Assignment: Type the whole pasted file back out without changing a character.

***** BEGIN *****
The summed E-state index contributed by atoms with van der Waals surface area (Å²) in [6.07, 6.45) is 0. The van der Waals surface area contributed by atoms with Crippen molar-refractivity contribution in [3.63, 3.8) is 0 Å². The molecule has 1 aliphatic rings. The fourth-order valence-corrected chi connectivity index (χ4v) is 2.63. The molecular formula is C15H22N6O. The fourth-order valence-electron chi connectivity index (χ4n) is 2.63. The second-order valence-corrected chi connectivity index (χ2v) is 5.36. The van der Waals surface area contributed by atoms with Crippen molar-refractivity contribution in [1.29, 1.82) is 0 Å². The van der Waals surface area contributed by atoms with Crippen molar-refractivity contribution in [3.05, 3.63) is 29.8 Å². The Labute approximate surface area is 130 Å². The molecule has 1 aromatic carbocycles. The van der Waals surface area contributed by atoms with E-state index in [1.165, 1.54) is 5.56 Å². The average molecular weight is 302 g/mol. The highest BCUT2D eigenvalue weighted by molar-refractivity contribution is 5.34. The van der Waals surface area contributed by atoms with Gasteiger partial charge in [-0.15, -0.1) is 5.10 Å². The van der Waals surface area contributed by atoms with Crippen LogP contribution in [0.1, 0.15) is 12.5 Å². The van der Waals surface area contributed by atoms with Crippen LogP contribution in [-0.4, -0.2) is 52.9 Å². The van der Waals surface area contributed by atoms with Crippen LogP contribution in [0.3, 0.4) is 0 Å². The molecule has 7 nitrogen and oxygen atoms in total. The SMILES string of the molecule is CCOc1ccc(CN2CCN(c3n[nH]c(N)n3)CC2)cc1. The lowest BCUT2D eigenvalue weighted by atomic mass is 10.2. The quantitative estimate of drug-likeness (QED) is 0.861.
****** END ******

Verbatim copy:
The summed E-state index contributed by atoms with van der Waals surface area (Å²) in [6.07, 6.45) is 0. The van der Waals surface area contributed by atoms with Crippen molar-refractivity contribution in [3.63, 3.8) is 0 Å². The molecule has 1 aliphatic rings. The fourth-order valence-corrected chi connectivity index (χ4v) is 2.63. The molecular formula is C15H22N6O. The fourth-order valence-electron chi connectivity index (χ4n) is 2.63. The second-order valence-corrected chi connectivity index (χ2v) is 5.36. The van der Waals surface area contributed by atoms with Crippen molar-refractivity contribution in [1.29, 1.82) is 0 Å². The van der Waals surface area contributed by atoms with Crippen molar-refractivity contribution in [3.05, 3.63) is 29.8 Å². The Labute approximate surface area is 130 Å². The molecule has 1 aromatic carbocycles. The van der Waals surface area contributed by atoms with E-state index in [1.165, 1.54) is 5.56 Å². The average molecular weight is 302 g/mol. The highest BCUT2D eigenvalue weighted by molar-refractivity contribution is 5.34. The van der Waals surface area contributed by atoms with Gasteiger partial charge in [-0.15, -0.1) is 5.10 Å². The van der Waals surface area contributed by atoms with Crippen LogP contribution in [0.1, 0.15) is 12.5 Å². The van der Waals surface area contributed by atoms with Crippen LogP contribution in [-0.4, -0.2) is 52.9 Å². The van der Waals surface area contributed by atoms with Crippen LogP contribution in [0.3, 0.4) is 0 Å². The molecule has 7 nitrogen and oxygen atoms in total. The SMILES string of the molecule is CCOc1ccc(CN2CCN(c3n[nH]c(N)n3)CC2)cc1. The lowest BCUT2D eigenvalue weighted by atomic mass is 10.2. The quantitative estimate of drug-likeness (QED) is 0.861.